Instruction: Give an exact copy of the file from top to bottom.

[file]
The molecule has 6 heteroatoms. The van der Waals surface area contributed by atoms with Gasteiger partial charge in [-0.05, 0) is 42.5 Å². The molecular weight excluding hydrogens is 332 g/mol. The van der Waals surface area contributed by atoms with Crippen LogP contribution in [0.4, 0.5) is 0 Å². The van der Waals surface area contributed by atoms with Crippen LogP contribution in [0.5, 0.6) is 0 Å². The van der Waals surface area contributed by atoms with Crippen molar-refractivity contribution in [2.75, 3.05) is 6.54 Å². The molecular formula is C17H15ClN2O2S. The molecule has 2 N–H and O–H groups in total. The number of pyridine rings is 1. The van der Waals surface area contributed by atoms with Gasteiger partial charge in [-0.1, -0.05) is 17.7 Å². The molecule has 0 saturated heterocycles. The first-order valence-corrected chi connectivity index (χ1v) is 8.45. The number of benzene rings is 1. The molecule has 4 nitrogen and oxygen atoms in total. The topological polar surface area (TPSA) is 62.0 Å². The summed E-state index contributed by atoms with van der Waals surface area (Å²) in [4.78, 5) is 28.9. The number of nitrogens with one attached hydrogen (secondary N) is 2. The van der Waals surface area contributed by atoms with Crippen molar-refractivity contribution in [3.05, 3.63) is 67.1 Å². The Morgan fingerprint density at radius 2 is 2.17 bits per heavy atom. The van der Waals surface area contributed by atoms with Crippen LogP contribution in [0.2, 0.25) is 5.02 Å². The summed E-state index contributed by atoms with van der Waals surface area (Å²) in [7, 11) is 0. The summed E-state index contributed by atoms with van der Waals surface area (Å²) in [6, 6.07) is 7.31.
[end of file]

The molecule has 6 heteroatoms. The van der Waals surface area contributed by atoms with Gasteiger partial charge in [-0.05, 0) is 42.5 Å². The molecular weight excluding hydrogens is 332 g/mol. The van der Waals surface area contributed by atoms with Crippen LogP contribution in [0.4, 0.5) is 0 Å². The van der Waals surface area contributed by atoms with Crippen LogP contribution in [0.5, 0.6) is 0 Å². The van der Waals surface area contributed by atoms with Crippen molar-refractivity contribution in [2.75, 3.05) is 6.54 Å². The molecular formula is C17H15ClN2O2S. The molecule has 2 N–H and O–H groups in total. The number of pyridine rings is 1. The van der Waals surface area contributed by atoms with Gasteiger partial charge in [-0.1, -0.05) is 17.7 Å². The molecule has 0 saturated heterocycles. The first-order valence-corrected chi connectivity index (χ1v) is 8.45. The number of benzene rings is 1. The molecule has 4 nitrogen and oxygen atoms in total. The topological polar surface area (TPSA) is 62.0 Å². The summed E-state index contributed by atoms with van der Waals surface area (Å²) in [4.78, 5) is 28.9. The number of nitrogens with one attached hydrogen (secondary N) is 2. The van der Waals surface area contributed by atoms with Crippen molar-refractivity contribution in [3.05, 3.63) is 67.1 Å². The Morgan fingerprint density at radius 2 is 2.17 bits per heavy atom. The van der Waals surface area contributed by atoms with Crippen LogP contribution in [0.2, 0.25) is 5.02 Å². The summed E-state index contributed by atoms with van der Waals surface area (Å²) in [7, 11) is 0. The summed E-state index contributed by atoms with van der Waals surface area (Å²) in [6, 6.07) is 7.31.